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HMS Thyme (K210)

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This article's lead section may be too short to adequately summarize the key points. Please consider expanding the lead to provide an accessible overview of all important aspects of the article. (April 2018)
United Kingdom
NameHMS Thyme
BuilderSmiths Dock Company
Laid down30 April 1941
Launched25 July 1941
Commissioned23 October 1941
IdentificationPennant number: K210
FateSold 1947 as Weather ship Weather Explorer, scrapped 1962
General characteristics
Class and typeFlower-class corvette

HMS Thyme was a Flower-class corvette which served in the Royal Navy during the Second World War. Laid down by Smiths Dock Company in April 1941, she was launched in July 1941, and commissioned in October 1941.[1]

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Flower-class corvette

Flower-class corvette

The Flower-class corvette was a British class of 294 corvettes used during World War II by the Allied navies particularly as anti-submarine convoy escorts in the Battle of the Atlantic. Royal Navy ships of this class were named after flowers.



A corvette is a small warship. It is traditionally the smallest class of vessel considered to be a proper warship. The warship class above the corvette is that of the frigate, while the class below was historically that of the sloop-of-war.

Royal Navy

Royal Navy

The Royal Navy (RN) is the United Kingdom's naval warfare force. Although warships were used by English and Scottish kings from the early medieval period, the first major maritime engagements were fought in the Hundred Years' War against France. The modern Royal Navy traces its origins to the early 16th century; the oldest of the UK's armed services, it is consequently known as the Senior Service.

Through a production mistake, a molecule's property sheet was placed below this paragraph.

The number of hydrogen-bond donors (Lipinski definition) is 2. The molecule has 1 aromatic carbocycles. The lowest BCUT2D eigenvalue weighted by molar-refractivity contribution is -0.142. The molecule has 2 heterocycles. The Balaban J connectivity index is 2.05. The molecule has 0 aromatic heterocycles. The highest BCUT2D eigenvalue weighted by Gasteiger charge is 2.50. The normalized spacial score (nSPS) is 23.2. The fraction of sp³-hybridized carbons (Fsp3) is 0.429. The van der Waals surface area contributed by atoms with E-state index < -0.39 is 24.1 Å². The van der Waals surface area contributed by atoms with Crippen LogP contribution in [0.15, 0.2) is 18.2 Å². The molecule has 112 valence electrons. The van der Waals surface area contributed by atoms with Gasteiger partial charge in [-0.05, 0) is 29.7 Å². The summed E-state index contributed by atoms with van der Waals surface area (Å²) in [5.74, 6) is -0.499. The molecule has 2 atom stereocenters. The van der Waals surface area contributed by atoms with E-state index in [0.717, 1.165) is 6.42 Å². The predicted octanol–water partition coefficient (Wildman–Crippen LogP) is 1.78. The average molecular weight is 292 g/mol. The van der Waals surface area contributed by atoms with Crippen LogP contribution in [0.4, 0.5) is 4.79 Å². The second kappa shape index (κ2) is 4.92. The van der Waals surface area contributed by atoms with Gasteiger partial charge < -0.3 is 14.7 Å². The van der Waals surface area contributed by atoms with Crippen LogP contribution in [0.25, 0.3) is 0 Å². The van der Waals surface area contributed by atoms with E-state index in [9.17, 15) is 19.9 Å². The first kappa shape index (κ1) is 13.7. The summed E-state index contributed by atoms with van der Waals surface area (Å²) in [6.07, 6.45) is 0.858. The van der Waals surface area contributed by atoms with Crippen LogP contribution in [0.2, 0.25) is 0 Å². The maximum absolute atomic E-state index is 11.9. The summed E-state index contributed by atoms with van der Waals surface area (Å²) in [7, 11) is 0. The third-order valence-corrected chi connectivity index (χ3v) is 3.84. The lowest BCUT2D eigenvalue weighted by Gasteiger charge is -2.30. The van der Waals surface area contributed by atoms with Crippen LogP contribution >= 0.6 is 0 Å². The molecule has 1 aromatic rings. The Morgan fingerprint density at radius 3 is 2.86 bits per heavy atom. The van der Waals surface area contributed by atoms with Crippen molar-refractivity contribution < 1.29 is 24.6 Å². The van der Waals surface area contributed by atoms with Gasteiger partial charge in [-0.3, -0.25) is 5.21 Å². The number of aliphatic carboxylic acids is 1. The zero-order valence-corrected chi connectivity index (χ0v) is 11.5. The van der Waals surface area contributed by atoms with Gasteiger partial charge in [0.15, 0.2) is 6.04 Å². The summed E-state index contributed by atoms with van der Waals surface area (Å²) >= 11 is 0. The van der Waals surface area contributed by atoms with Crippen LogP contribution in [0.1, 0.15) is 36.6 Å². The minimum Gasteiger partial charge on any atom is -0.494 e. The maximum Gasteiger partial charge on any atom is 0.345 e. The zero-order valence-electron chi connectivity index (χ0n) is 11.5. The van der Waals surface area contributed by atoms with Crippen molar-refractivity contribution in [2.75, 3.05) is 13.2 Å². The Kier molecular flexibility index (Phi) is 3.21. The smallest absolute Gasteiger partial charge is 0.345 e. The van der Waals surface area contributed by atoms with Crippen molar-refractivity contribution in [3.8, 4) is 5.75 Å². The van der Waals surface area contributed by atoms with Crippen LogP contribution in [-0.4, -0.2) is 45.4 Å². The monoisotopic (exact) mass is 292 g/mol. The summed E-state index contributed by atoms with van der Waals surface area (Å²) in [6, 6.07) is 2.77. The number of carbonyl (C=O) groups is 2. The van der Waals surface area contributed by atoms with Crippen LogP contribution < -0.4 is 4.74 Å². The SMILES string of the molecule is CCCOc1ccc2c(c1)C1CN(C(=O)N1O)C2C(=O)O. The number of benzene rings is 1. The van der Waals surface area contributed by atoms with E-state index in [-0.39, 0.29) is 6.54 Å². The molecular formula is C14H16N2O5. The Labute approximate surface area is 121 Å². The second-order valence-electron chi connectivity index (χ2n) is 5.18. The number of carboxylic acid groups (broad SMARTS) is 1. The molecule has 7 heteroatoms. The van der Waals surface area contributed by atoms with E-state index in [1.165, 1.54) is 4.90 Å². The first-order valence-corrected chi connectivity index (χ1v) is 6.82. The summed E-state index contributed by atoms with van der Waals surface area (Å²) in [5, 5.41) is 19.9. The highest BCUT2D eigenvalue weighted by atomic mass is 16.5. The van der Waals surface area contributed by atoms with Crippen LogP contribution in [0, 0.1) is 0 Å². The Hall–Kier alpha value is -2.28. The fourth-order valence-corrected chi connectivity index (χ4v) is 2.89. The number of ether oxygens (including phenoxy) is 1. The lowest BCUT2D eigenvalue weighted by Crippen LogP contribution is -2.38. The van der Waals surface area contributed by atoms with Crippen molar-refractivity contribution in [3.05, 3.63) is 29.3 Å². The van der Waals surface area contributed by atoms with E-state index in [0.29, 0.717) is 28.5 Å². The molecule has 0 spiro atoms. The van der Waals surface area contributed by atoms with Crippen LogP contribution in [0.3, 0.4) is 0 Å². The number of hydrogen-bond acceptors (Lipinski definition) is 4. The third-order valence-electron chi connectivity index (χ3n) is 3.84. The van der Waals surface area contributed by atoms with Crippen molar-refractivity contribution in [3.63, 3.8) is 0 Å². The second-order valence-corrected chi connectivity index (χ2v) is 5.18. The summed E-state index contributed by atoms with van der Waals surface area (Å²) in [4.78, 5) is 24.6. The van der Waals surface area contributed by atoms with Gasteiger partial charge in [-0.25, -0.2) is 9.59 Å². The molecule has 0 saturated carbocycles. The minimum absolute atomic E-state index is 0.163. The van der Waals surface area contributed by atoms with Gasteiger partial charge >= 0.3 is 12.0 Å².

World War II

World War II

World War II or the Second World War, often abbreviated as WWII or WW2, was a global conflict that lasted from 1939 to 1945. The vast majority of the world's countries, including all of the great powers, fought as part of two opposing military alliances: the Allies and the Axis. Many participants threw their economic, industrial, and scientific capabilities behind this total war, blurring the distinction between civilian and military resources. Aircraft played a major role, enabling the strategic bombing of population centres and the delivery of the only two nuclear weapons ever used in war.


Thyme was one of six Flower-class corvettes ordered on 3 August 1940. She was laid down at Smith Dock's South Bank, Middlesbrough shipyard on 30 April 1941, was launched on 25 July 1941 and completed on 23 October 1941.[2]

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Royal Navy service

Thyme began escorts on 21 November 1941, with the convoy HX 161, from Halifax, Nova Scotia to Liverpool. She spent most of her remaining career escorting convoys around the Indian Ocean and Africa.

Service after the Royal Navy

She was transferred to the Air Ministry for civilian service in 1947 and was designated the Weather ship, Weather Explorer. In 1958 she was sold again and became the Greek merchant ship Epos

Source: "HMS Thyme (K210)", Wikipedia, Wikimedia Foundation, (2022, December 23rd),

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  1. ^ "HMS Thyme (K 210) of the Royal navy - British Corvette of the Flower class - Allied Warships of WWII". Retrieved 3 April 2018.
  2. ^ Friedman 2008, p. 341


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